While most reboots of decades-old franchises have earned the scorn of movie fans who sneer at seemingly artless cash-grabs, 2011's Rise of the Planet of the Apes showed how modern tech could effectively expand on a pre-existing film world. The cutting edge motion-capture animation of WETA combined with the unique acting talents of mo-cap performance master Andy Serkis created an ape like we'd never seen before. Caesar was more than ape but less than an man, and his emotional through line was a major part of what earned the latest Planet of the Apes critical praise and more than $481 million at the box office. It was also what attracted director Matt Reeves to helm Rise's sequel, the forthcoming Dawn of the Planet of the Apes.
Ahead of his taking to the panel stage at San Diego Comic Con, Reeves spoke with Indie Wire about his in-production adventure, and revealed plenty besides his admiration for Serkis and the character he created. First off, Reeves was a long-time fan of the franchise. As a kid, he was so obsessed with the original movies that he dreamed of being a gorilla. (As it goes, film director is not a bad plan B.) When he had a meeting with producer Emma Watts for Dawn, he was presented with an outline by Rise of the Planet of the Apes' scribes Rick Jaffa and Amanda Silver. Their concept for the story jumped ahead, far into the apes evolution from the ones seen beginning to evolve in the 2011 film and the ones seen in the Heston-era Apes movies. To Reeves, this leap was too drastic, and leaves behind the key to what made Rise so compelling, namely Caesar's internal struggle.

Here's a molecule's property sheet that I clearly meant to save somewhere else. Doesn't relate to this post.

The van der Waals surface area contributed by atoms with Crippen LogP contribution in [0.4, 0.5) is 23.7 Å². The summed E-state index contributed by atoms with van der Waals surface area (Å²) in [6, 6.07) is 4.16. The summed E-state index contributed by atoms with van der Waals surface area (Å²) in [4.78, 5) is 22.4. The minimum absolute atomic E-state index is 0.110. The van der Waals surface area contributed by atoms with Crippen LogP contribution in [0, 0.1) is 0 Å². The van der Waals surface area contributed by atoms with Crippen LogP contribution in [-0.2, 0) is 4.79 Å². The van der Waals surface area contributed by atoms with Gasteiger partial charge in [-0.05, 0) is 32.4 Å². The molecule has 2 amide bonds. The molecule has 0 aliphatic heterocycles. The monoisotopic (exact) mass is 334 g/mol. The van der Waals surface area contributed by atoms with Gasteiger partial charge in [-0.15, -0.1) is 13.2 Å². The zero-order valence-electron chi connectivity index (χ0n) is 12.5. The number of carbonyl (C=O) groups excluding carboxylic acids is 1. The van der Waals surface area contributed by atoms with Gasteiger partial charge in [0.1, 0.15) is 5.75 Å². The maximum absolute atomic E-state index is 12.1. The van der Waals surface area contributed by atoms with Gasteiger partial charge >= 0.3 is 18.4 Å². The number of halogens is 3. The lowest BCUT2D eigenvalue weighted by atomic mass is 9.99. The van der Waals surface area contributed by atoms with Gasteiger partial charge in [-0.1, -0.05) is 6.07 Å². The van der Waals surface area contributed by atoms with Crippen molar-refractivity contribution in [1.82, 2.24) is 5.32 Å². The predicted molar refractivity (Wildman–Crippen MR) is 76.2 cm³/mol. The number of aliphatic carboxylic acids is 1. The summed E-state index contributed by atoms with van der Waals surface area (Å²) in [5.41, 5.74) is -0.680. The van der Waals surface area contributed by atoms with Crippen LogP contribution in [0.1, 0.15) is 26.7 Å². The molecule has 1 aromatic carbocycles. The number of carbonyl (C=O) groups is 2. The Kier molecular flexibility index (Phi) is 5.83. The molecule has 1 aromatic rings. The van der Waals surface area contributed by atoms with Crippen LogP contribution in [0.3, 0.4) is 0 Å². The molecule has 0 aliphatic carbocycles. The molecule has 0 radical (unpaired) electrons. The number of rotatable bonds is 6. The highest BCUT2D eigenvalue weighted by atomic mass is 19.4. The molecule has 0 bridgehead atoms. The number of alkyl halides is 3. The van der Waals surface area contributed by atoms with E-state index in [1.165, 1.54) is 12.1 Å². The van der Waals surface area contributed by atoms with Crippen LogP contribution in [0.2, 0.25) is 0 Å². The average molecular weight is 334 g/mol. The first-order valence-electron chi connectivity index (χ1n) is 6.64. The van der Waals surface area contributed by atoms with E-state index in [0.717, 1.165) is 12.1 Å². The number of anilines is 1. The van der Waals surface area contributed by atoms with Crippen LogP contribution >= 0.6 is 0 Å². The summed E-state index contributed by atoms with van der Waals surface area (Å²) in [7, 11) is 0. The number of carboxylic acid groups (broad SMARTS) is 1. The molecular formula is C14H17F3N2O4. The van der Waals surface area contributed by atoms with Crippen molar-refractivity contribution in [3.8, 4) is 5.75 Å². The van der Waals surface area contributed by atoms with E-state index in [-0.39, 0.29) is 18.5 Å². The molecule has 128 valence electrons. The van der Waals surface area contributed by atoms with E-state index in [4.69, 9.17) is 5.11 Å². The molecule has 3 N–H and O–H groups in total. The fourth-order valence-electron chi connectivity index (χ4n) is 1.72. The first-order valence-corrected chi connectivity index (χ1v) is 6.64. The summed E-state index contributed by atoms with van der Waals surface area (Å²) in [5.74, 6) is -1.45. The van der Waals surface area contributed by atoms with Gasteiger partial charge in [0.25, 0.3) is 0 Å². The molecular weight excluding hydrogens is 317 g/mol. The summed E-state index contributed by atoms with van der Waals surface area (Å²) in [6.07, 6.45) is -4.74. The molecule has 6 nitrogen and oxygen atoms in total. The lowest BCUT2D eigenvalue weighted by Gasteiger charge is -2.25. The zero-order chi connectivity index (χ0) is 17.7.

Instead, Reeves suggested the Dawn pick up much closer to the ending or Rise, following the narrative of Caesar. He explains:
"Where the first movie ends on the precipice of a major shift about to happen in the world, I wanted to come into that story. It's definitely a bigger ape world, but it still centered on Andy Serkis as Caesar, it's his POV….I wanted to make sure that the emotional life of Caesar was the way the story carried forward. You have to make Caesar's movie, you have to think about what matters to him the most."
So, Reeves reworked the script with writer Mark Bomback. Their sequel is set in a world where humans and apes have struck a tenuous peace treaty following a virus that has decimated mankind's population. In this brave new world, Dawn of the Planet of the Apes has two portraits of family, one human and one ape. Jason Clarke, Keri Russell and Kodi Smit-McPhee play the human family, while Serkis, Judy Greer and Nick Thurston portray Caesar, his partner Cornelia, and their son respectively. Also among the cast is Gary Oldman as a man called Dreyfuss, Toby Kebbel as the scar-faced bonobo Koba, Karin Konoval as the orangutan Maurice, and Terry Notary as the former alpha chimp Rocket.
Some of the cast will be making appearances at Comic Con this weekend. But don't expect to see much footage. With so much of the film dependent on CGI, Reeves admits there is little to show to the Comic Con crowds, and none of it will have apes. But the good news is that Fox has pushed back Dawn's debut to give more time for Reeves to get all his ambitious vfx work—that includes loads of on location motion capture—perfect. And from the passion he shows in this interview—which I recommend you read in full—this could be one of the strongest Planet of the Apes' entries yet.
Dawn of the Planet of the Apes is now shooting in Louisiana and Vancouver. There's still a lot of Weta work to be done, but Apes will invade theaters on July 18th, 2014.